When President Trump was running for office, he promised bold changes in immigration law.  Love it or hate it, no one has done more to advance President Trump’s immigration agenda than Attorney General Jeff Sessions. Sessions is exploiting the fact that, unlike other judges, Immigration Judges and the members of the Board of Immigration Appeals are actually the Attorney General’s employees. They are part of a sub-agency within the Department of Justice, rather than the judicial branch. And the Attorney General may—until now, in rare cases—overrule immigration court and Board of Immigration Appeals decisions on his own initiative.  In the past, Attorneys General have used this “self-certification” authority sparingly: under the Obama Administration, for example, this power was only used four times throughout both terms. By contrast, Sessions has already self-certified cases more cases than that and has issued decisions that have rocked the immigration law world.  What follows is an overview of the boldest immigration decisions AG Sessions has issued and what they mean.


In Matter of Castro-Tum, Sessions upended decades of immigration court practice by holding that immigration judges lack the power to end a case with so-called “administrative closure.” Administrative closure allowed immigration judges to take cases off crowded dockets when there was no reason for a case to move forward. For example, when ICE tried to deport someone who could get lawful status through a family member, and who was waiting for that application to be approved, an immigration judge could close the case rather than senselessly ordering that person—who would soon have the right to remain in the United States—deported. There are currently hundreds of thousands of cases that have been administratively closed. Sessions’ decision senselessly creates a nightmare in the immigration courts, where dockets—already far beyond their capacity—could be overwhelmed by the recalendaring of those pending cases.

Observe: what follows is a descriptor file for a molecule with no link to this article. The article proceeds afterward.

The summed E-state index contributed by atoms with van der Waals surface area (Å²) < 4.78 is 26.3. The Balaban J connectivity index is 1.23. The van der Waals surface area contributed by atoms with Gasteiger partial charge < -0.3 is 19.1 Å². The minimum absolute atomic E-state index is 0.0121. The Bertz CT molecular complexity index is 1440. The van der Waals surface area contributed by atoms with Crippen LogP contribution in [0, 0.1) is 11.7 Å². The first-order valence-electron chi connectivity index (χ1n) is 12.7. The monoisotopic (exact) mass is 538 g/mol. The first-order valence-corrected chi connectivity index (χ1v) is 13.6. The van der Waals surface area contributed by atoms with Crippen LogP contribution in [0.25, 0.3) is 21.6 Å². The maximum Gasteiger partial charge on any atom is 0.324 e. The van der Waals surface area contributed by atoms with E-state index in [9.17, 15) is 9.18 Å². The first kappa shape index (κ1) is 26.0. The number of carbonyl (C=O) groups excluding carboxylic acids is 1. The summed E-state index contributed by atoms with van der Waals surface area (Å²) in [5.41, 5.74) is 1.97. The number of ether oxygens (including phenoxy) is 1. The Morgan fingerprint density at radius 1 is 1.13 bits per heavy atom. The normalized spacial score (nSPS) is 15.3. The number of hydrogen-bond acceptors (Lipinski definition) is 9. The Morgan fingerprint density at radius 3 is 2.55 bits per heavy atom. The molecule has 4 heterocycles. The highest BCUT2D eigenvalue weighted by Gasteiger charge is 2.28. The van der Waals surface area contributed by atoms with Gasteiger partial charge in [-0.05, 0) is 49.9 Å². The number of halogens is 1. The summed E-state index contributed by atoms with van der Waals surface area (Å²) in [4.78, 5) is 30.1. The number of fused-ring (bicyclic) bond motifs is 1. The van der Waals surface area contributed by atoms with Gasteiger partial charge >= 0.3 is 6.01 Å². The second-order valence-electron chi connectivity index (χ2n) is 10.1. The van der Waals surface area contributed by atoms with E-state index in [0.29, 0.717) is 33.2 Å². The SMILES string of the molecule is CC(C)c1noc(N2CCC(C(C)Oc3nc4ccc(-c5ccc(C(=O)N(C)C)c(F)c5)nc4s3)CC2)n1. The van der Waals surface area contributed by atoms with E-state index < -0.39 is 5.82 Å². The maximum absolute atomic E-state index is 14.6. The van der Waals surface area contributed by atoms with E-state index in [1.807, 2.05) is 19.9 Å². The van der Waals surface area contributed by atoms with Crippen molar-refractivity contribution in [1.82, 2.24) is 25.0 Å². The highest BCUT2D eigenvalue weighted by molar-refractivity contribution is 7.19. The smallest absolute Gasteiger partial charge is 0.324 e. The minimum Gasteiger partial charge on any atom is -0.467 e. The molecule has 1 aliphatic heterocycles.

In Matter of A-B-, Sessions unilaterally undermined longstanding asylum protections for victims of domestic violence and gang violence by overruling Matter of A-R-C-G-. In A-R-C-G- the Board had held that, depending on the facts and evidence in an individual case, “married women in Guatemala who are unable to leave their relationship” could constitute a cognizable social group. Through Matter of A-B- the Attorney General has made clear his desire to close the door on domestic violence and gang-based asylum claims by those fleeing persecution from “private actors.” He claimed the authority to overrule decisions not only of the Board of Immigration Appeals, but also of federal courts of appeals.


In Matter of L-A-B-R-, Sessions attacked another important way that immigration judges control their dockets and allow noncitizens to seek relief. In that opinion, in an echo of his decision in Matter of Castro-Tum, Sessions specifically made it harder for immigration judges to grant continuances in cases when noncitizens might obtain permission to remain in the United States through a pending application.


In Matter of S-O-G- and F-D-B-, Sessions continued his efforts to require immigration judges to issue unnecessary deportation orders to noncitizens by limiting immigration judges’ use of termination—another means of closing a case—to extremely narrow circumstances.  He wrote that an immigration judge’s general authority to “take any other action consistent with applicable law and regulations as may be appropriate” does not provide any additional authority to terminate or dismiss removal proceedings beyond those authorities expressly set out in the relevant regulations. In other words, judicial independence has been eroded.


More recently, Sessions has referred to himself Matter of M-G-G-.   It is about issues relating to the authority to hold bond hearings for certain immigrants screened for expedited removal proceedings, ordering that the case be stayed during the pendency of his review.  Everyone is still eagerly awaiting what will happen with this decision given the challenges it will bring to those in detention.

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